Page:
02 Feb 92 - Tamanrasset, Algeria


I am more than a hundred letters behind, so I am finally following Caroline duPont's advice and writing one of these. I am very sorry not to have been writing more, but as you might have guessed I'm in way over my head, and I would like to try to keep you up-to-date.

Africa, at last. I'm now just south of the Hoggar Mountains in Tamanrasset. There is a crashed C-130 aircraft at the airport and behind that another crashed Navajo. I am having a very interesting time trying to get a flight clearance for Niger. None of the phones, faxes, telexes or anything seems to work, and what's even better, no one really seems to care.

I have been joined by my friend Larry Norton, who met me in Morocco. Larry is a wildlife artist from Zimbabwe and will be doing the illustrations for my book. In many ways it is good to have someone who knows me along to keep and eye on me and to ask the kind of though-provoking questions that can sometimes be avoided when one is alone. The only problem is that I am now no longer just responsible for myself. The morning we departed from Ouarzazate, Morocco, the plane was carrying 880 pounds of fuel, 400 pounds of equipment, and the two of us. It is a good plane. It had been much heavier in Greenland, but then I was alone.

My French is passable; Larry's non-existent, and off we went for Algeria. It had been a little frustrating waiting for a flight clearance through Algeria, but with the Polisario and their SAM-7 missiles in Western Sahara and Libya on the other side, it was really the only way.

I finally succeeded in using my HF radio to contact Adrar in Algeria, and I found out that they did not have fuel. I found out the names of lots of places that did not have fuel, but finally discovered Ghardaia which had fuel and customs.

I have never seen so many posters, pictures, and key rings of Saddam Hussein, and the walls and rocks as you drive into town are covered with four-letter words referring to President George Bush. I had one small problem: while waiting for a flight clearance, my Algerian Visa had expired. There was also another problem: the morning we took off from Ouarzazate, the airport manager told me the military had taken control of Algiers, or maybe all of Algeria, since the President had resigned. This was confirmed by listening to our little short-wave "BBC" radio.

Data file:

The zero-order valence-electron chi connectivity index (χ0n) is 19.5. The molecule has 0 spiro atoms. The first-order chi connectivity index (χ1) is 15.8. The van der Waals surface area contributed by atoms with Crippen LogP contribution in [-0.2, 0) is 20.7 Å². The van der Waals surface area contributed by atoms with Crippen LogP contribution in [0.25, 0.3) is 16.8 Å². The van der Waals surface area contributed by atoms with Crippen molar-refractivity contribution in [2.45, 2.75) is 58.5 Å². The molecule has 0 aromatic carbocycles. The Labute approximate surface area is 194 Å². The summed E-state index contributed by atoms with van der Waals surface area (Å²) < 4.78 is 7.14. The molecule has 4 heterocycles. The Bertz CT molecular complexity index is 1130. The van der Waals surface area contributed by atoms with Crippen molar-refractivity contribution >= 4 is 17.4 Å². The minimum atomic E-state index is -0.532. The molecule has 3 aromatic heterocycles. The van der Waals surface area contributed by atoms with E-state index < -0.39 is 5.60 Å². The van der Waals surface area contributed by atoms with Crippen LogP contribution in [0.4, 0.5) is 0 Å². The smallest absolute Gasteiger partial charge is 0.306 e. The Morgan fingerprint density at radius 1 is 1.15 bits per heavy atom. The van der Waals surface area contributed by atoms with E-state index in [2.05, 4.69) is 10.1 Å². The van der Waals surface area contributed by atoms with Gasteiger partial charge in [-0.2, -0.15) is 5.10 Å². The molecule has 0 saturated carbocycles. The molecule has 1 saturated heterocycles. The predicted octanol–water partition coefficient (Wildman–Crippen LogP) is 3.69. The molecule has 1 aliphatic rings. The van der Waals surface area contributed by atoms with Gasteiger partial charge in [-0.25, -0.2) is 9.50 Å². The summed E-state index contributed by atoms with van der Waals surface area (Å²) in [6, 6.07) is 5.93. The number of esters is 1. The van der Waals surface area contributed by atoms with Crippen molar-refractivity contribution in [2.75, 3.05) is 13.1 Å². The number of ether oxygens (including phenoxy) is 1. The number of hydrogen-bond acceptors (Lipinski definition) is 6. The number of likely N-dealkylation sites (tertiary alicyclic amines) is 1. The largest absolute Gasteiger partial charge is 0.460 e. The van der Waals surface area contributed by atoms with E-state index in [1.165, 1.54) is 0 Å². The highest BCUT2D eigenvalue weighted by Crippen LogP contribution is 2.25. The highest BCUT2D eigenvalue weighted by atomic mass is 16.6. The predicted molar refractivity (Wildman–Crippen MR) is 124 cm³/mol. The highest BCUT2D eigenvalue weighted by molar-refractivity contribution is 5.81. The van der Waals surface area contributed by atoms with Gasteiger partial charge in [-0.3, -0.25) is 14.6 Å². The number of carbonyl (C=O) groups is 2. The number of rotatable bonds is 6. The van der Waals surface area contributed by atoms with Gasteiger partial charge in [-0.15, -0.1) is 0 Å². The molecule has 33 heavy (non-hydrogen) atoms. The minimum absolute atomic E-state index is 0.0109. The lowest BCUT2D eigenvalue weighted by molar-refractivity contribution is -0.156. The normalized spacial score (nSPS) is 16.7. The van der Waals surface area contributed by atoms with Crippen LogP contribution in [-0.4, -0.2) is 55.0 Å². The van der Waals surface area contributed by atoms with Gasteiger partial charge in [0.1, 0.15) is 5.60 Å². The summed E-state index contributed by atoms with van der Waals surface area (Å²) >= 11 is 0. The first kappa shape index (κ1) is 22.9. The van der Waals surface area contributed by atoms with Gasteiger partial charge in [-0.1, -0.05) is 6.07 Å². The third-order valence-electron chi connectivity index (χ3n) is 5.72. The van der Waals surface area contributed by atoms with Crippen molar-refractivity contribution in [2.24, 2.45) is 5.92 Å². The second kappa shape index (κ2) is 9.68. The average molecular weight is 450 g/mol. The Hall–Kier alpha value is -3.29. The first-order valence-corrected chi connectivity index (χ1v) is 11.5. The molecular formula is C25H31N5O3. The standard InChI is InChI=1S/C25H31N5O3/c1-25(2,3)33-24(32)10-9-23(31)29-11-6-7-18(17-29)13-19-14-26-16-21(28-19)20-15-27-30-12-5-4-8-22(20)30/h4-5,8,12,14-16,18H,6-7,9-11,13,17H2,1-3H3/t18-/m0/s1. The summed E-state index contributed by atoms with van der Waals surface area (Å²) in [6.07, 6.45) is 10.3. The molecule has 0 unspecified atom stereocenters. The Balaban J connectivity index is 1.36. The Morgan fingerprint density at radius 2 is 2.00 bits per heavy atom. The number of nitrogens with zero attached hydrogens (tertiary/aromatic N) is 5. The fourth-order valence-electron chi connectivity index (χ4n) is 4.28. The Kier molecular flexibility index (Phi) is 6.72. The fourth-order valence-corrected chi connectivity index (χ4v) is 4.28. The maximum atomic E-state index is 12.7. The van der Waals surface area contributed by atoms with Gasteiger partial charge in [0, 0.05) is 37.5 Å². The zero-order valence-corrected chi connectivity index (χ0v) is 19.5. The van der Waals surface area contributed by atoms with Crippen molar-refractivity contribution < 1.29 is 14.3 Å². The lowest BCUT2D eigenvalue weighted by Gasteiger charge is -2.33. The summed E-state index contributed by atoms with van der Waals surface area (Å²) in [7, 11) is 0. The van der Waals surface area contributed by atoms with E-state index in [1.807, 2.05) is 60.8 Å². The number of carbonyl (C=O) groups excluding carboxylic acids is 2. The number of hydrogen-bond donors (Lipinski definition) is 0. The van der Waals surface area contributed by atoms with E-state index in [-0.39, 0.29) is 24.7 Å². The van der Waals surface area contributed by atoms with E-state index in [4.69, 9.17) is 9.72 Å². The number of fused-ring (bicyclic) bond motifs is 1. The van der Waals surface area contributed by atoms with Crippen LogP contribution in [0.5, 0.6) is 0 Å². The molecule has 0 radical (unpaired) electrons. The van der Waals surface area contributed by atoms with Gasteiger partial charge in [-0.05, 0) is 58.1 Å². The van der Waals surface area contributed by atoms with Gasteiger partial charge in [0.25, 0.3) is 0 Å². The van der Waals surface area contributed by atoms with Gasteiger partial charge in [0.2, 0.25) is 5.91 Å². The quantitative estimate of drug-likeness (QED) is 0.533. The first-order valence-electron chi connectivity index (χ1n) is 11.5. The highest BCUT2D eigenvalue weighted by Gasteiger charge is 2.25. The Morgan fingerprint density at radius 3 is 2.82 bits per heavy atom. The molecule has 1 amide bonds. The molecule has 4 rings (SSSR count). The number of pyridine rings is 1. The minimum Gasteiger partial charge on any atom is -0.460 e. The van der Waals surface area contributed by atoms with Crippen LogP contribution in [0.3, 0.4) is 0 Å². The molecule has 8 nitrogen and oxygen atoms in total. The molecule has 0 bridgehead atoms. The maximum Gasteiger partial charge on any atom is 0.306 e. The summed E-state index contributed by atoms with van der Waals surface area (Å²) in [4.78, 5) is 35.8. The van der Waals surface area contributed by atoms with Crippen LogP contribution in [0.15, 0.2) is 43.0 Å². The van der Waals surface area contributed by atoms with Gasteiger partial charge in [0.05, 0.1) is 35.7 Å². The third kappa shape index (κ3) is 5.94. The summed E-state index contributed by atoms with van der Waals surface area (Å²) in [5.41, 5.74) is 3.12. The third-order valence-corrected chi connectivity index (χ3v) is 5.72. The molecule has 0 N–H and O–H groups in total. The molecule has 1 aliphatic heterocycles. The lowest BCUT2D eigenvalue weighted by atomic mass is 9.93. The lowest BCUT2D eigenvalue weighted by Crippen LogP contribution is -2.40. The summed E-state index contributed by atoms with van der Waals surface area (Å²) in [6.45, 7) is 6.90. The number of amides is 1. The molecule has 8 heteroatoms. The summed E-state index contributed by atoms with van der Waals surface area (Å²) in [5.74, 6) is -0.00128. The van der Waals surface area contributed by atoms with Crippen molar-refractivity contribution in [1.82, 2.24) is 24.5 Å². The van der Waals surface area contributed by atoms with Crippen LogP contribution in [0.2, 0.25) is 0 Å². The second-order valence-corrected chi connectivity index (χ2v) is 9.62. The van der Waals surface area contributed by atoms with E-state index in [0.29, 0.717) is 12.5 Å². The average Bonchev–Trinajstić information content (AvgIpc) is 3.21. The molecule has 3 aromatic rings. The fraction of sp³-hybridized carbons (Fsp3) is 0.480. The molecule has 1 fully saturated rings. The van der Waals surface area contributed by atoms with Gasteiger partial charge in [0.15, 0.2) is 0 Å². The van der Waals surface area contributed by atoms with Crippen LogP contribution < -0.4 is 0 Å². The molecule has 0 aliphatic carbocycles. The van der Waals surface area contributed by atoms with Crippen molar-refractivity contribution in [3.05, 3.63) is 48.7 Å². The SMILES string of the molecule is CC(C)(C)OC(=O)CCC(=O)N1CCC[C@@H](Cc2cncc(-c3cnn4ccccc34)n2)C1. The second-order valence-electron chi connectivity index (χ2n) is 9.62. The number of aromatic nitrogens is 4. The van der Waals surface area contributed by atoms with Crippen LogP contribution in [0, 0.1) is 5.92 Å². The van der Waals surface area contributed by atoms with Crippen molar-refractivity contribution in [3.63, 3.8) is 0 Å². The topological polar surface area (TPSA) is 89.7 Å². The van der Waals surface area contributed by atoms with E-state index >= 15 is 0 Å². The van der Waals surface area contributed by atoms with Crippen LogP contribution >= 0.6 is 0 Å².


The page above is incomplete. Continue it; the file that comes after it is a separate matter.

I think these things made me a little nervous, so I was extra polite with Gendarmes, Police and Customs in Ghardaia. Naiveté can be a wonderful thing, so when I was questioned about why I was here, I handed them my little Bush Pilot card. This raised some eyebrows. "You are a pilot for George Bush?... You are a CIA?" they said. I think these things caught me a little off-guard, but I then began a long dissertation on what a bush pilot was, complete with photographs of bush pilots in Greenland and Iceland. Larry was busy sketching a particularly ominous-looking Customs officials, with his permission, of course, and I think we were soon regarded as harmless fools.

The Visa has caused some problems. In Tamanrasset, I was told I could only stay for 48 hours, but that was two weeks ago. The key seems to be to smile and agree with everything, but that you must wait until you have clearance from the next place. Bush pilot expedition stickers also help. They are distributed liberally and end up on the walls of the police office and the Customs desk as well as various fuel trucks and taxi cabs. They seem to be the source of a certain amount of pride amongst our new friends at the airport.